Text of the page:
Flipped Learning….The next big thing
While on Twitter the other night, participating in #edchat, I made the statement that 5 years from now, flipped learning will be approaching the tipping point, and on the way to becoming mainstream. Having spent some time over the past 6 months learning about flipped learning, encouraging some teachers to attempt it, and thinking a lot about how technology will impact our profession, I’m convinced that teachers who can make the “flip” successfully will succeed, while those who cannot will become extinct.
For those of you who are new to the idea, “flipped learning” is when students listen (podcast) or watch (vodcast) a teacher’s lecture or lesson at home, then do what has been traditionally known as homework at school. I first encountered the idea at at workshop given by Alan November, who introduced us to videos featuring Harvard physics professor Eric Mazur. The video is below, and you can find out even more about his work at his website.
Naysayers to the idea have plenty to refute. Lack of access to technology, kids who are not engaged in doing their homework in the traditional model, and arguments about whether or not homework should be assigned are all common arguments against flipped learning. Some will point out that this idea works at Harvard, an elite institution, but question if it would succeed with kids who struggle. In addition, the very notion of completely changing how classrooms operate brings many far from their comfort zone.
In response, I’d offer the following points:
Access: Technology is growing smaller, faster, and cheaper every day. The increased capacity of cell phones has taught us that time and again. In the early 1990s, cell phones were large, cumbersome, expensive objects that were only able to make calls. When it came to connecting with others, my first cell phone was mediocre at best! In addition, there were very few people to call, as owning these items was not common. The phones of today (while some remain very expensive) are much smaller, and capable of far more. Internet access, cameras, the ability to make videos, download and listen to music, and even buy coffee at Starbucks are all possible. Cell phone ownership is at a record high, and continues to grow. Remember, my statement is that 5 years from now we’ll be approaching the tipping point of flipped learning, at a point when access will have grown beyond where it is now.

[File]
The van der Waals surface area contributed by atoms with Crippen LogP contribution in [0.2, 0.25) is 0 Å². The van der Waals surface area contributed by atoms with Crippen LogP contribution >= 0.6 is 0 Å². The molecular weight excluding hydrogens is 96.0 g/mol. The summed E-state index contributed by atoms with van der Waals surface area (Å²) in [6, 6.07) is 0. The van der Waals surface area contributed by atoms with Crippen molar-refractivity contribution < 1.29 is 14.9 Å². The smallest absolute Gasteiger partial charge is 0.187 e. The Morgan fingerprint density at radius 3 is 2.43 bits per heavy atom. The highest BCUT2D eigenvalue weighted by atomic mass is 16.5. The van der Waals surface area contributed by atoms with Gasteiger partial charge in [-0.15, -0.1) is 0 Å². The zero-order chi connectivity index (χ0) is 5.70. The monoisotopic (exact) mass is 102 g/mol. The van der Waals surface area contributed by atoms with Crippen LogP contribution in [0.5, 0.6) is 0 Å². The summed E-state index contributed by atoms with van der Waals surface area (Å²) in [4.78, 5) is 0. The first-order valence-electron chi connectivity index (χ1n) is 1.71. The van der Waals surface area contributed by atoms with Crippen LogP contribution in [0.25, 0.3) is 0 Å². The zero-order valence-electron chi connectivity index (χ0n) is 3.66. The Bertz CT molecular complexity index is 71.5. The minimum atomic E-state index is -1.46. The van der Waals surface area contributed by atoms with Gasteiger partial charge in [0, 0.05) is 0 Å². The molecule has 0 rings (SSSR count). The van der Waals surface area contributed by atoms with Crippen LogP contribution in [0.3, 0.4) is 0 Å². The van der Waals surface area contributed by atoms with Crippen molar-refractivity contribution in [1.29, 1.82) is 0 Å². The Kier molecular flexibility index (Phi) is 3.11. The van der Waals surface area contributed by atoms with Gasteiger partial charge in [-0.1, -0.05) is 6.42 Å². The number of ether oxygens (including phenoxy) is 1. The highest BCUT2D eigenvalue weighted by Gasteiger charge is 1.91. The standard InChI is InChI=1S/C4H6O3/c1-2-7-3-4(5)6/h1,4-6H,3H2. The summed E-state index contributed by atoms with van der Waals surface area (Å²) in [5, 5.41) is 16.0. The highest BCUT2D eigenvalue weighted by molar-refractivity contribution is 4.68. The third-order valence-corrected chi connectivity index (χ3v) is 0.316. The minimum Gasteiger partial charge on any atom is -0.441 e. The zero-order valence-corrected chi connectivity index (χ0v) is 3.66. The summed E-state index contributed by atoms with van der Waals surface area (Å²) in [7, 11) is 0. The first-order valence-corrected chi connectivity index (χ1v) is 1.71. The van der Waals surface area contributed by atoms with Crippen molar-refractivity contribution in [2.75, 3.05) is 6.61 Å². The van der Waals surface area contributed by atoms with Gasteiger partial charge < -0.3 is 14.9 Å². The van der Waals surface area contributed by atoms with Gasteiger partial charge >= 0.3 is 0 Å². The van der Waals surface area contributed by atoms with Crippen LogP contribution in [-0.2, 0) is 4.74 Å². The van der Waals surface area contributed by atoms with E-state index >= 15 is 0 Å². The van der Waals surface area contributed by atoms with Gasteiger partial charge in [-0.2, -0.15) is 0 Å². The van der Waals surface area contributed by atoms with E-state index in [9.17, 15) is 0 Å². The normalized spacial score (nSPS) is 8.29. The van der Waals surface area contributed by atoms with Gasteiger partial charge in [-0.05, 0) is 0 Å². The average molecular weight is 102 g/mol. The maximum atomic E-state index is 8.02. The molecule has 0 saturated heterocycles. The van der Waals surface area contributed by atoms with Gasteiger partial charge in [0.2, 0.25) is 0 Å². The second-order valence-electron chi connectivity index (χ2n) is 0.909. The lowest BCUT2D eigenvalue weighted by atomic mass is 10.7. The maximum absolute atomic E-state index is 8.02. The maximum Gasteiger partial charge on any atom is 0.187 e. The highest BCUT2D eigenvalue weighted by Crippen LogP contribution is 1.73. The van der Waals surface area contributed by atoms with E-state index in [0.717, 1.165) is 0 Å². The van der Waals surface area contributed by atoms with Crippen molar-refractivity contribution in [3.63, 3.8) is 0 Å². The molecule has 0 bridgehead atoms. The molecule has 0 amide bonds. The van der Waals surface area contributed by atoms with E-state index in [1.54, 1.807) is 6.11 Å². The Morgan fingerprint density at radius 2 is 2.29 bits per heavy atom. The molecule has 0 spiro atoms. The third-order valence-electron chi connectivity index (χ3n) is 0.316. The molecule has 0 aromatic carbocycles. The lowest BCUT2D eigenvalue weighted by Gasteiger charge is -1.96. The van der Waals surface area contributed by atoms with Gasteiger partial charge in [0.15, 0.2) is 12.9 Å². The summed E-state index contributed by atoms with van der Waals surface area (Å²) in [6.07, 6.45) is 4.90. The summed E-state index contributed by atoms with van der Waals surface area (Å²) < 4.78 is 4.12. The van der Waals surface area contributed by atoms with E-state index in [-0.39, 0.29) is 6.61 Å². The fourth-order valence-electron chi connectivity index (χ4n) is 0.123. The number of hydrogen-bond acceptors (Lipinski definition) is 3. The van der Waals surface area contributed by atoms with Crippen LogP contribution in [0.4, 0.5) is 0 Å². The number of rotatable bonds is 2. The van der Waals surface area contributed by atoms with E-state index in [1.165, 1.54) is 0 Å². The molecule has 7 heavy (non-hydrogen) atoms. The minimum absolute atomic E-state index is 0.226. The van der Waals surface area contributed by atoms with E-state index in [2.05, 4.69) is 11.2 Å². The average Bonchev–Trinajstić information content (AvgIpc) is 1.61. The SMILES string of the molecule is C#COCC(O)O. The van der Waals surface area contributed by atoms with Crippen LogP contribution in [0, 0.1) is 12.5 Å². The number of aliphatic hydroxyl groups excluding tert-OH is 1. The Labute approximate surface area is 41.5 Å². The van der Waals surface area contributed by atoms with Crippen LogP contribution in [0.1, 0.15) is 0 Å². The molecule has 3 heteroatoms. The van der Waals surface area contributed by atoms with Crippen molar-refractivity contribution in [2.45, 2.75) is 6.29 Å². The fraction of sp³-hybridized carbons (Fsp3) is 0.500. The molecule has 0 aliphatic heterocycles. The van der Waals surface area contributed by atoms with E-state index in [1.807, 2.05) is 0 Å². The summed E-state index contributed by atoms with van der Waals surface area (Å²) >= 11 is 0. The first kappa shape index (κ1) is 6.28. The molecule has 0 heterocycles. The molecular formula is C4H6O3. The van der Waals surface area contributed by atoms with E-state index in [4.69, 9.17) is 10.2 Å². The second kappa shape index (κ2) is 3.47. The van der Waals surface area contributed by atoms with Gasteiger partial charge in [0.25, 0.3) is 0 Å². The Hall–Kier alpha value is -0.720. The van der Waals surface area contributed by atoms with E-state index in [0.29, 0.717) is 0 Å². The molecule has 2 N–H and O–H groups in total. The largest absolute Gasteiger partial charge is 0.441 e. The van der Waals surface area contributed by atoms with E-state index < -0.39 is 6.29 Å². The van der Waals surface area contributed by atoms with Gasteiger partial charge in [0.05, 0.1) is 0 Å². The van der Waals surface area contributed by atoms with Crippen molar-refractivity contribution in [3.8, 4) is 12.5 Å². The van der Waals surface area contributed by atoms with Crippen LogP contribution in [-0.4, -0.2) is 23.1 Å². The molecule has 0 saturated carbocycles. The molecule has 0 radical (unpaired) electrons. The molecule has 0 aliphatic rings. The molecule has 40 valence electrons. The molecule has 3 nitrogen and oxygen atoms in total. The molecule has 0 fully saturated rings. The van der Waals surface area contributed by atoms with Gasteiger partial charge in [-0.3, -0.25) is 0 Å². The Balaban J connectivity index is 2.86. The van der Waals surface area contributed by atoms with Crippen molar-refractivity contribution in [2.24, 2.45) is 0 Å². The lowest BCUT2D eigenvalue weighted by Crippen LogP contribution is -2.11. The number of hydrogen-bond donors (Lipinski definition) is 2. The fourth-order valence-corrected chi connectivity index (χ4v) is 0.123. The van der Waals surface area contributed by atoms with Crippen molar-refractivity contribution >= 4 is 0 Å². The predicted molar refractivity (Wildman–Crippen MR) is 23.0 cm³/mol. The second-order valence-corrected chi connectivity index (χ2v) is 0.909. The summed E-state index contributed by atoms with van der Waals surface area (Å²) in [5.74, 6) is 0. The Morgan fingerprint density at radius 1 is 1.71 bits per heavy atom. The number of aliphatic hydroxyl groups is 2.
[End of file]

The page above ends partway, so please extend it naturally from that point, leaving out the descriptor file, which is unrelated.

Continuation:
Homework: I am a homework skeptic. To give assignments to work on after school, I contend there must be some value for students beyond completing something that they spent time practicing earlier in the day. Homework should expand thinking, not replay the classwork that was done earlier in the day. In my work, I get the chance to meet with a lot of at-risk students, many of which don’t do their homework. More often than not, their lack of work completion comes from not finding value in their assignments. I’d argue that flipped learning does a meaningful exercise to be completed at home. At-risk kids care about performances. They practice for games, concerts, poetry slams, or art shows. Flipped learning, by making classroom activities about applying the ideas that kids watched or listened to at home, make 4th hour math a chance to perform a skill.
Teacher comfort: I believe that teachers are creative and want all students to learn and grow. I think teachers seek opportunities to better connect with students, and see the need to harness the capability of technology. When considering how online learning, Khan Academy, and iTunesU have become commonplace, it is clear that the “business” of education is undergoing a shift away from the traditional model to better engage students.
Kids who don’t go to Harvard: The argument against this is articulated by Sugata Mitra, an educator from India, far better than I could ever hope to. In his Ted Talk, he shows what kind of engagement technology makes possible in poverty stricken schools where teachers refuse to go.
I’ll close by sharing the amazing work of Aaron Sams and Jon Bergman, introduced to me by a member of my PLN @mmebrady, which shows what is possible.
Flipped learning is the way of the future, it will become commonplace, rewarding those who innovate, while pushing out those who don’t.